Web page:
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Flooding, drainage and sea level rise

By Maurice Washington


Floods are increasingly affecting everyday life in Charleston and the surrounding areas with the imminent threat of worsened flooding in the future. In the next 18 years, Charleston will undergo six inches of sea level rise, with a projected 21 inches of storm surge. According to oceanic change experts, by 2045 Charleston will see more than 180 tidal floods annually. Under rising seas, an average high tide could inundate the historic district and flood low-lying neighborhoods as often as every other day.


Further, according to the South Carolina Department of Health and Environmental Control and the National Oceanic and Atmospheric Administration (NOAA), from the late 1950s through 2013, Charleston experienced a 409 percent increase in flooding, much of it from water periodically pooling during high tides. In addition, nuisance floods, often resulting from high tides on non-rainy days, hit Charleston an average of 23 days annually from 2007 to 2013. In 2015, the city had 38 days of flooding with a record number 50 days of flooding in 2016, largely due to higher tides.


The numbers cannot be fabricated nor can the consistent evidence be denied: Continuous flooding will eventually destroy our residential communities in the following ways:


  • Continued water damage will physically degrade thousands of residential structures, resulting in increased home maintenance expenses.

  • Continued homeowner claims will lead to increased insurance premiums and carriers will eventually stop writing coverage policies, as seen with past hurricane insurance coverage.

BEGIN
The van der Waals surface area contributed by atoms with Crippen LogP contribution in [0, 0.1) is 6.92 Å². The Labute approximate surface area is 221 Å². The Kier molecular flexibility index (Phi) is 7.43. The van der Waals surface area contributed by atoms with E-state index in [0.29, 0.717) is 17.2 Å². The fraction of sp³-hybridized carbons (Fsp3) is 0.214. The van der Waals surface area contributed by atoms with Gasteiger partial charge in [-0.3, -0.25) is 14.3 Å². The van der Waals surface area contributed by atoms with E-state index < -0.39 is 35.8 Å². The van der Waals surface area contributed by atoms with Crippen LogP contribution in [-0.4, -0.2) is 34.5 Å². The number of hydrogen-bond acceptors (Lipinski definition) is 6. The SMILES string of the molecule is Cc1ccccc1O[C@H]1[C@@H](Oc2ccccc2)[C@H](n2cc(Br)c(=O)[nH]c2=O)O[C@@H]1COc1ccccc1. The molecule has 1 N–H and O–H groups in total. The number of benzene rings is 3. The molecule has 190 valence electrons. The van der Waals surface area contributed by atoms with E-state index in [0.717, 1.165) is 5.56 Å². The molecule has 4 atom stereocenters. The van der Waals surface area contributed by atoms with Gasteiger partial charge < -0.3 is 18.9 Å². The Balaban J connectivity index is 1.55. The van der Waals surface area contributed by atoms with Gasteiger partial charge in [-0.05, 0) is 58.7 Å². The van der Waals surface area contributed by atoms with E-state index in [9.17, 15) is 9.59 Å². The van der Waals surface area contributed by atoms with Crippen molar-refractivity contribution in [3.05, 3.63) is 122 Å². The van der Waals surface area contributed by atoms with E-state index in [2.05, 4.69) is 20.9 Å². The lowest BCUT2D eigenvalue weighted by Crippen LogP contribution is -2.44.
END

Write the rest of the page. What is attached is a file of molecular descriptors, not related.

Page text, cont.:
• Vacated neighborhoods with multiple unoccupied residences will result in declining home values.


Regardless of their cause, floods have a profound effect on people, property and the economy. Unfortunately for the residents of Charleston, the issue of flooding cannot be entirely alleviated. Factors such as the geographical locale of Charleston as a flat area with an altitude of 13 feet above sea level, with some areas below sea level, exacerbates the threat and reality of tidal and torrential flooding. The long-term proposed strategy for flood mitigation will require a large amount of funding. Medium- and long-term funding solutions to include institutional and financial arrangements in a cross-administrative boundary situation will help to provide the funding to make feasible flooding solutions.


During the years, taxpayers have spent well more than $258 million to simply patch broken, outdated and overwhelmed drainage systems. Additionally, to protect Charleston from hazards caused by flooding, sea level rise and storm water runoff, former mayor Joe Riley initiated a number of project plans to address these adverse byproducts of flooding. Among the major drainage basins are the following: Calhoun West drainage, Lockwood Drive working shaft, Low Battery Seawall section, Spring/Fishburne Drainage Basin Improvement Phase 3, Church Creek Drainage Basin area, Windermere Drainage Basin area, Central Park Wambaw, Barberry Woods, Market Street Drainage Tunnel and Dupont/Wappoo Drainage Basin.


U.S. Highway 17 is a vital evacuation route, making the Spring-Fishburne drainage improvement project critical to the safety of residents. So, too, is the Calhoun West Drainage Basin project; this basin contains the hospital district (MUSC and Roper Hospital, which recently announced plans to move due to flooding issues), the College of Charleston and many businesses and residences directly impacted by frequent flooding. To avoid creating a potential bathtub in the Calhoun West Basin area and further exacerbate flood related damage, it is of paramount importance to advance actively this basin project simultaneously with the work at Low Battery Seawall and the Spring/Fishburne drainage basins projects.